This resource and curriculum were developed to:

  1. Encourage linkages between child care and refugee resettlement networks and to provide promising practice examples of such relationships.
  2. Provide resources for refugee resettlement staff to inform clients about child care options and eligibility for child care subsidies.
  3. Provide training modules for resettlement agencies to train their staff on child care strategies that will assist refugee clients in locating the best child care solutions for their family.

This training toolkit complements the USCRI Journey of Hope curriculum which targets individual refugee families and helps them to choose child care options. This BRYCS curriculum and training modules targets staff members who explain those options to their clients and helps them gain a better understanding of the breadth and scope of resources available. Assisting refugee clients with the confusing process of negotiating the child care system can ultimately improve their successful integration into new employment in the United States and can give refugee parents confidence and peace of mind about their child care choices.

You can download the full toolkit here.

This publication, Enhancing Child Care for Refugee Self-Sufficiency: A Training Resource and Toolkit, has relied on the support and assistance of numerous agencies, individuals, and organizations. First, we would like to thank the Office of Refugee Resettlement, which has made this publication possible through its support of the Bridging Refugee Youth and Children’s Services program.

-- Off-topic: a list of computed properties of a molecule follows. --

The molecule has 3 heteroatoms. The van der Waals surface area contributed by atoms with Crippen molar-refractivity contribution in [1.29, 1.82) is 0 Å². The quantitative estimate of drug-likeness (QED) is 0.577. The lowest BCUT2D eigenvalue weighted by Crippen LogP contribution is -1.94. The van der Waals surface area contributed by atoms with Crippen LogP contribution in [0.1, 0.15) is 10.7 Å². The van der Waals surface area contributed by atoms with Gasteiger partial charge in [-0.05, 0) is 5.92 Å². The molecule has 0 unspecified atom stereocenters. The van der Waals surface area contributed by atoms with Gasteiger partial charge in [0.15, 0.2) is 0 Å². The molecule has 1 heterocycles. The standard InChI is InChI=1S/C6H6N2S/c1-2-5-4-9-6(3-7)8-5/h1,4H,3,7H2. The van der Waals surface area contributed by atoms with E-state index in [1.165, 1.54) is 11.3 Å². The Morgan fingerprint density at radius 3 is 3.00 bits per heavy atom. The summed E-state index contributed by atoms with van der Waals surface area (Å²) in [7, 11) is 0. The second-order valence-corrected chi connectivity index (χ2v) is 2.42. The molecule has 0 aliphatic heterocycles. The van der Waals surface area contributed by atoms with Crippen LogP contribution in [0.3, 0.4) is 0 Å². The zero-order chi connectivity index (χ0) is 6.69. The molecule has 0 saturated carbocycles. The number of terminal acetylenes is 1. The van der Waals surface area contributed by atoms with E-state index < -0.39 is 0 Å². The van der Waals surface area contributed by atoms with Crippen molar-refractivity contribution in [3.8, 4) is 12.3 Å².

A number of professionals generously provided valuable feedback and time in reviewing drafts of this publication. Special thanks are due to our partnering organization, Lutheran Immigration and Refugee Service; Pam Bloom, Acting Director for Organizational Capacity Building, Lutheran Immigration and Refugee Service; Susan Schmidt, M.S.W., Consultant; Lyn Morland, BRYCS’ Program Officer, USCCB; Jennifer Rose, Information and Outreach Coordinator, USCCB; and Cheryl Hamilton, National Coordinator and Senior Consultant, RefugeeWorks. Information Crossroads LLC provided formatting and technical support services.
Others who contributed their valuable time and expertise include: Charles Shipman, Arizona State Refugee Coordinator; Jessica Sager, Executive Director, All Our Kin; Yvonne Gonzalez Duncan, Project Manager, Good Beginnings Never End; The Association for Supportive Child Care (ASCC), Arizona; Ethiopian Community Development Council (ECSC)/The African Community Center of Denver, Denver, Colorado; Catholic Charities of Central New Mexico, Albuquerque, New Mexico; Catholic Charities Immigration Services, Arkansas; Catholic Social Services, Anchorage, Alaska and Arizona; Ecumenical Refugee Services, Inc., Denver, Colorado; Heartland Refugee Resettlement, Lutheran Social Services, Lincoln, Nebraska; International Rescue Committee, Baltimore, Maryland and Arizona; Jewish Family & Children’s Services of the East Bay, California; Lutheran Family Services, Colorado Springs, Colorado; Lutheran Social Ministries of the Southwest, Arizona; PRIME-Ecumenical Commitment to Refugees, Clifton Heights, Pennsylvania; The International Center, Western Kentucky Refugee Mutual Assistance Association, Inc., Bowling Green, Kentucky; Vermont Refugee Resettlement Program, Colchester, Vermont; Texas Association of Child Care Resource & Referral Agencies, San Antonio, Texas; Minnesota CCR&R Network, St. Paul, Minnesota; North Dakota Child Care Resource and Referral Network, Bismarck, North Dakota; New Jersey Association of Child Care Resource & Referral Agencies (NJACCRRA), Hackensack, New Jersey; Child Care Inc., New York, New York; Child Development Support Corporation, New York, New York; Chinese-American Planning Council’s Asian Child Care Referral Program, New York, New York; Committee for Hispanic Children and Families, New York, New York; and Day Care Council, New York, New York.